Rick Penning (Sean Faris) is the captain of his high school rugby team and the team’s highest scorer. He’s also the son of the team’s coach (Neal McDonough). Coach Penning is obsessed with winning at all costs and refuses to tell his son that he’s proud of him. Coach Penning believes that emotion equals weakness and that only losers brag about doing their best. After a loss to the Highland High school rugby team, which is coached by Larry Gelwix (Gary Cole), Rick and his teammates blow of steam by drinking, driving, and crashing a car.
Rick is sentenced to juvie but his case officer (Sean Astin) can see that Rick needs rugby in his life so he arranges for Rick to play with the Highland Team. At first, Rick resents the new team and doesn’t want to follow Coach Gelwix’s advice on or off the field. Coach Gelwix makes the team do community projects while they’re not training and Rick says that’s not his thing. Rick just wants to score points and he doesn’t care about teamwork. But the team and the coach eventually win Rick over and, once Rick gets over being selfish and starts playing for the team instead of just himself, Highland High starts winning games and Rick becomes the team’s newest captain. But, when Rick gets paroled from juvie, he’s sent back home to his father, who expects Rick to reveal all of Highland’s secret plays and weaknesses. When Rick refuses to betray Coach Gelwix, his former teammates frame him and get him sent back to juvie. Rick ends up playing for Highland again, just in time for the state championship and a chance to lead Highland against his father’s team.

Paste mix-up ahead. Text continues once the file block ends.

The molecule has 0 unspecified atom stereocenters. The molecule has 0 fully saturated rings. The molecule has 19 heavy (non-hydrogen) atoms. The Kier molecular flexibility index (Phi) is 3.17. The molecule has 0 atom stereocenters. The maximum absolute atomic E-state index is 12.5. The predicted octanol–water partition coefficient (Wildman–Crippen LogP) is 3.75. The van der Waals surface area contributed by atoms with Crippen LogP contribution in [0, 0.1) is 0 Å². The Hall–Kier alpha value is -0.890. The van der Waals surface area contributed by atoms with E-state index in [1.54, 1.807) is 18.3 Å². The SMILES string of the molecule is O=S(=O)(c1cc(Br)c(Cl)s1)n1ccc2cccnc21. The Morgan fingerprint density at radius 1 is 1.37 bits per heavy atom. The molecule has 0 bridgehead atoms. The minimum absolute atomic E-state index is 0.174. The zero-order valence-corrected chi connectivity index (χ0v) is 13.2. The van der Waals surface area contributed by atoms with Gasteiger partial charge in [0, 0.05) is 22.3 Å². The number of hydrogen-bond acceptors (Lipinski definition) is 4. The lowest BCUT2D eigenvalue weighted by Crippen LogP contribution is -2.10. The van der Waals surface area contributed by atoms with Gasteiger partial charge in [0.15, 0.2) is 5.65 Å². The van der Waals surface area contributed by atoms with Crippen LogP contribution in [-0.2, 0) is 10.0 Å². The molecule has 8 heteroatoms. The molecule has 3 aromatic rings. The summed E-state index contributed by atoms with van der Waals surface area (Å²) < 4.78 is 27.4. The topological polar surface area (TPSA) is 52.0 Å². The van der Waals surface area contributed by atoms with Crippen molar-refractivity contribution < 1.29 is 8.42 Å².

Forever Strong had a good message but, from the first minute, I know what was going to happen and how it was going to all end. The story was pretty predictable and the movie seemed to assume that everyone watching would already know everything that they needed to know about rugby. At my high school, athletics pretty much meant football. I don’t think we even had a rugby team. (If we did, we never cheered at their games, which I feel bad about.) Whenever everyone in the movie was arguing about the right way to play rugby and which position on the team was the most important, I was lost. I did like Gary Cole as Coach Gelwix. He was the type of coach that every parent should hope coaches their child’s team.
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